There is increasing evidence from numerical studies that anthropogenic LULCC can potentially induce significant variations on the local to regional scale climate (Pielke et al. 2011). However, the IPCC’s Fifth Assessment lacked a comprehensive evaluation of the relative impact of biogeophysical feedbacks of LULCC on regional climate (Mahmood et al. 2014). This is primarily due to over-simplifications and limits to how some key biogeophysical surface processes are represented in the LSM component of GCMs, and how LULC is represented in such models. The recent Land-Use and Climate Identification of robust impacts (LUCID) experiment (Pitman et al. 2009; de Noblet-Ducoudré et al. 2012) examined the biogeophysical impacts of prescribed, global-scale LULCC using an ensemble of coupled GCMs and LSMs. The goal was to identify impacts that were statistically robust, primarily in terms of being detectable, common among the different models, and above the models’ internal variability. LULCC was prescribed based on historical data, with changes based on the time period starting with the beginning of the industrial revolution to present day conditions. LSM models modified their land cover (following their own classification) on the non-crop areas in order to adhere to these changes as much as possible. There turned out to be considerable discrepancy among the models in terms of their response to LULCC, particularly in terms of the Bowen ratio. In addition, LULCC-induced changes in surface sensible heat and latent heat fluxes had opposite signs in some regions among the different models. Reasons for discrepancies are likely related to differences in the land surface parameterizations: for example, how soil moisture is taken up by transpiration, the treatment of turbulence in the surface layer, vadose-zone hydrology and surface runoff production, and the use of dynamic verses prescribed vegetation. The definition of land use classes can also be a source of significant differences. For example, a crop class in one model might be represented as natural grasses in another model: not only can this result in important differences in the values of certain key biogeophysical parameters, it can also cause differences in terms of the imposed seasonal evolution of these parameters. In addition, two models might use the same class for a given vegetation cover, but very different values of the same parameters that characterize the vegetation (such as structural parameters). Different modeling groups have developed special methodologies for changing land cover distributions, which can lead to discrepancies. Another obvious source of differences results from inter-model variations of the simulated coupling strength between the surface and the atmosphere (Koster et al. 2004). In addition to being related to the LSM physics, the coupling strength is also influenced by the physical parameterizations in the different host atmospheric models, notably the parameterizations of planetary boundary layer (PBL, turbulence), convection, clouds, and atmospheric radiation.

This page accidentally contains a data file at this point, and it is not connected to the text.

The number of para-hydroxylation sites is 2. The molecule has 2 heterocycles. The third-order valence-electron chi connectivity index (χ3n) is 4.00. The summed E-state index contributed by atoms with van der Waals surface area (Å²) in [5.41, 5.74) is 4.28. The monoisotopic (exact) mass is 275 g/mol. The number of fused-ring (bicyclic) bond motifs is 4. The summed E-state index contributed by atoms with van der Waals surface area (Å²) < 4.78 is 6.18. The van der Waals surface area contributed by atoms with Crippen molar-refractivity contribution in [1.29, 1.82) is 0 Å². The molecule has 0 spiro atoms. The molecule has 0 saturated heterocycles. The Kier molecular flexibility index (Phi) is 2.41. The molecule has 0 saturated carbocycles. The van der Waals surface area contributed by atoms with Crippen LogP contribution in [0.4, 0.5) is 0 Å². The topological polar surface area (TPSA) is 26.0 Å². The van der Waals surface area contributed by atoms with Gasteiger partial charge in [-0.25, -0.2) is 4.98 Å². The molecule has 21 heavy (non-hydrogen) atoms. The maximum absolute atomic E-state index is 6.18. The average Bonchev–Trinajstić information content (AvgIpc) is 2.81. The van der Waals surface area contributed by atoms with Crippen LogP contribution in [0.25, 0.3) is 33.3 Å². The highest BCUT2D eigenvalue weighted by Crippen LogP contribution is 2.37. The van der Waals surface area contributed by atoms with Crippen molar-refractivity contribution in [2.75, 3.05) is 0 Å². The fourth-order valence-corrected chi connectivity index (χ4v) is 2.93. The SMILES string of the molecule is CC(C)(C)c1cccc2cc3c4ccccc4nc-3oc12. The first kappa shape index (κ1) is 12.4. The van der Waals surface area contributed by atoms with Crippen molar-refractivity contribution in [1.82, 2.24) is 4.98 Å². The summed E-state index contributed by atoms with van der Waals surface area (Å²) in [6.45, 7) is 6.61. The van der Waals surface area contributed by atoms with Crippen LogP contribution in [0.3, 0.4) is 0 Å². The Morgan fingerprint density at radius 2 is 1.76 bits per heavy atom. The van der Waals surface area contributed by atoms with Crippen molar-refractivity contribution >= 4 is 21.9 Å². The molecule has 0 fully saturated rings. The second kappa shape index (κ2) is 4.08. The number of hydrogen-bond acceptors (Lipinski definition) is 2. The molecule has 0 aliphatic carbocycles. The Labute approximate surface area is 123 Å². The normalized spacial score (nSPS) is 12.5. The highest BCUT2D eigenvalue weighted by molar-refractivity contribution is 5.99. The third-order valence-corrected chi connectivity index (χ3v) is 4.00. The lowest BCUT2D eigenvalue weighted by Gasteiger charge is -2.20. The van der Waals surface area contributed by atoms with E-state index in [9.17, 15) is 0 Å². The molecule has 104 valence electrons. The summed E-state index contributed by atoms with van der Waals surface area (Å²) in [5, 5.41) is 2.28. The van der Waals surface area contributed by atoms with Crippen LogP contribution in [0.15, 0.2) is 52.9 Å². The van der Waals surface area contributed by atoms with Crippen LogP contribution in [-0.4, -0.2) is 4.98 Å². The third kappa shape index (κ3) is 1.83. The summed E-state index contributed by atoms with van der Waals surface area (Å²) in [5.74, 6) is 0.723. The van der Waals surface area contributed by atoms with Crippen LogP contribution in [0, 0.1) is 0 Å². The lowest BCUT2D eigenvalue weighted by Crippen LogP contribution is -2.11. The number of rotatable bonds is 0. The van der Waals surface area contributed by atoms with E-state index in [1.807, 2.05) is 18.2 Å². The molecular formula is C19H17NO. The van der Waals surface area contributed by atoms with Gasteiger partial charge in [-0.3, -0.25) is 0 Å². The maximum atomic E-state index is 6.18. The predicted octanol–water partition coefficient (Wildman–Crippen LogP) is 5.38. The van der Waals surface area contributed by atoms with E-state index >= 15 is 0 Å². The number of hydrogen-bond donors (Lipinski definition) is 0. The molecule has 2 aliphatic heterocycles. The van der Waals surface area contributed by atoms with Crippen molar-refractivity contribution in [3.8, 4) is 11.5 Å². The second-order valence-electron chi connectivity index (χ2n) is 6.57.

One of the main goals of the West African Monsoon Modeling and Evaluation project phase II (WAMMEII) is to provide a basic understanding of LULCC forcing on the regional climate of West Africa (Xue et al. 2016, this issue). The strategy is to apply observational data-based anomaly forcing, i.e., “idealized but realistic”, in GCM and RCM simulations. The prescribed LULCC is based on data from Hurtt et al. (2006) which was used to design a maximum feasible degradation scenario, which will be discussed in Sect. 2.1. In the current study, 5 state-of-the-art GCMs are used in order to study a range of model responses to a common LULCC scenario with a focus on West Africa. In addition, two GCMs use the same LSM (so presumably differences only arise owing to atmospheric effects between these two models), and two models performed two simulations with varying degrees of LULCC. The model intercomparison results for RCMs are reported by Hagos et al. (2014) and Wang et al. (2015). This paper is organized as follows: the methodology for imposing LULCC for multiple GCMs is summarized in Sect. 2, results are presented in Sect. 3, a summary of the main impacts of LULCC on the WAM are summarized in Sect. 4, along with the conclusions of this study.